Altria Group's first-quarter earnings grew 5.6% behind its smokeless segment's strength. On the other hand, the smokeable segment's adjusted operating income grew by 6.4% but its growth was mainly driven by higher pricing rather than increased volume. The company has reaffirmed its guidance for this year's earnings, as it expects EPS to fall in the range of $2.52-$2.59; this represents growth of 6%-9% from the last year. Altria yields a dividend of 4.70% and has provided a year-over-year capital return of 14%.

As a result of stock repurchases and higher pricing, Lorillard's earnings per share increased 4.5% during its recent quarter. The company is investing heavily in the UK, where it's rebranding its product from SKYCIG to blu, so it will incur more marketing costs in the second quarter. However, as blu has created a lot of brand value in the US, it will certainly bring the company more revenue from the British market as well. Lorillard has a dividend yield of 4.10% and its capital appreciation stands at 42%.

Bottom line
Reynolds' first-quarter earnings took a hit as the company kept investing in the expansion of VUSE. However, these investments will pay off in the future so investors shouldn't be worried. With a year-over-year return of 24%, Reynolds remains one of the better investments in the tobacco industry. Over the years, Reynolds' iconic brands Camel and Pall Mall have largely contributed to its success. Though these two brands are still growing their market shares, their growth rates aren't the same as they used to be. As consumers become more health-conscious, Reynolds' smokeless products and e-cigarettes will drive its growth in the years to come.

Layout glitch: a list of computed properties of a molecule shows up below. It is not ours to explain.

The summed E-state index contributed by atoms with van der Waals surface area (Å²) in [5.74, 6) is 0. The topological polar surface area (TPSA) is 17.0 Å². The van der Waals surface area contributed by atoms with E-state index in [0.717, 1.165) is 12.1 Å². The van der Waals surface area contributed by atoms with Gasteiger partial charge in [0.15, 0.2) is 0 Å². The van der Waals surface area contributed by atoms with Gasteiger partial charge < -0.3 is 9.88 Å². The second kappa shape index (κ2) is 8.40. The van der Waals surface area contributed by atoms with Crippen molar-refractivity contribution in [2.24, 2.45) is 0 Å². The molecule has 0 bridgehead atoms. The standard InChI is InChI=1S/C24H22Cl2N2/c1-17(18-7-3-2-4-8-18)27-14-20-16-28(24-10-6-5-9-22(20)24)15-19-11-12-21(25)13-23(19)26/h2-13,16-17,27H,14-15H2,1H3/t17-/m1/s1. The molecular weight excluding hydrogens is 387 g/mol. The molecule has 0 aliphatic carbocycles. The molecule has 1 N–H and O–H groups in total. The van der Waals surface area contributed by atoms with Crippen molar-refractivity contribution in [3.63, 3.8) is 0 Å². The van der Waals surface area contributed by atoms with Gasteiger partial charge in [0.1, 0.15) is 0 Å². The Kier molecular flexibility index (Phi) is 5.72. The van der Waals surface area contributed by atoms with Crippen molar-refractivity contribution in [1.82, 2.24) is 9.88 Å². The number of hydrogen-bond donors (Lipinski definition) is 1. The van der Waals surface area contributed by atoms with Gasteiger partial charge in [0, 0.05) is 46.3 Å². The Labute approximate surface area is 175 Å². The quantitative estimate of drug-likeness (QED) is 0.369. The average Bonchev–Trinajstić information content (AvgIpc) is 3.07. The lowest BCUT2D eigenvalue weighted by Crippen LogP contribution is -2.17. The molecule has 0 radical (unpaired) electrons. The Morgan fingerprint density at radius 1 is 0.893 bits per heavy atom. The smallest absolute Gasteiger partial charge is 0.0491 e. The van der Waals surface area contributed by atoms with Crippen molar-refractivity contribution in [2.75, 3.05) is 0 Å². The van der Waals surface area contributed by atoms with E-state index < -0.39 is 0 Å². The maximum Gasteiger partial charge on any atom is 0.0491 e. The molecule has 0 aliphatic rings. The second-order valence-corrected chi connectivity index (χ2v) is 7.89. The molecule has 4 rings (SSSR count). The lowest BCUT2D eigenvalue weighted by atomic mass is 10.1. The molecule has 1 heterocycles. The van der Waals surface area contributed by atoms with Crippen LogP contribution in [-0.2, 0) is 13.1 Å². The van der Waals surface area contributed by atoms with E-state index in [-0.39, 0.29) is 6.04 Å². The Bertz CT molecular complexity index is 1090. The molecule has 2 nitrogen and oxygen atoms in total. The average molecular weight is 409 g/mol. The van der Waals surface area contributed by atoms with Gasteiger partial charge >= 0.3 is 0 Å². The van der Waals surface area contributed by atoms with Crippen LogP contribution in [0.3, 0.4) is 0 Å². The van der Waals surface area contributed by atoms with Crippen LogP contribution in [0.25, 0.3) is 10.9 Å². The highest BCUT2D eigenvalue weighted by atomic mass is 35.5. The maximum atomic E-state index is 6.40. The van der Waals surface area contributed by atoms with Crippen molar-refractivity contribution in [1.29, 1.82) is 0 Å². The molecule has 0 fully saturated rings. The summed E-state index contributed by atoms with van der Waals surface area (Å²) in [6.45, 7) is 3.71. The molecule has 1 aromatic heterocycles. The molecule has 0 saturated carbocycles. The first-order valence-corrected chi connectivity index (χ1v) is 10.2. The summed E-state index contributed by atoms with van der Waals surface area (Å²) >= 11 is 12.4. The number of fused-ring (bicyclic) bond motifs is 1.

Furthermore, VUSE has already established considerable market share in Colorado and Utah, which bodes well for its future in the US. Moreover, Grizzly will make sure the company keeps generating incremental revenue in the moist-snuff market. On the whole, Reynolds looks to be a good long-term buy. However, as I said earlier, Reynolds' second-quarter earnings will also be trimmed down due to spending on VUSE, so it isn't a great short-term buy.

Top dividend stocks for the next decade
The smartest investors know that dividend stocks simply crush their non-dividend paying counterparts over the long term. That's beyond dispute. They also know that a well-constructed dividend portfolio creates wealth steadily, while still allowing you to sleep like a baby. Knowing how valuable such a portfolio might be, our top analysts put together a report on a group of high-yielding stocks that should be in any income investor's portfolio. To see our free report on these stocks, just click here now.

The article Is Reynolds a Good Long-Term Bet? originally appeared on

Waqar Saif has no position in any stocks mentioned. The Motley Fool has no position in any of the stocks mentioned. Try any of our Foolish newsletter services free for 30 days. We Fools may not all hold the same opinions, but we all believe that considering a diverse range of insights makes us better investors. The Motley Fool has a disclosure policy.

Copyright © 1995 - 2014 The Motley Fool, LLC. All rights reserved. The Motley Fool has a disclosure policy.

Read Full Story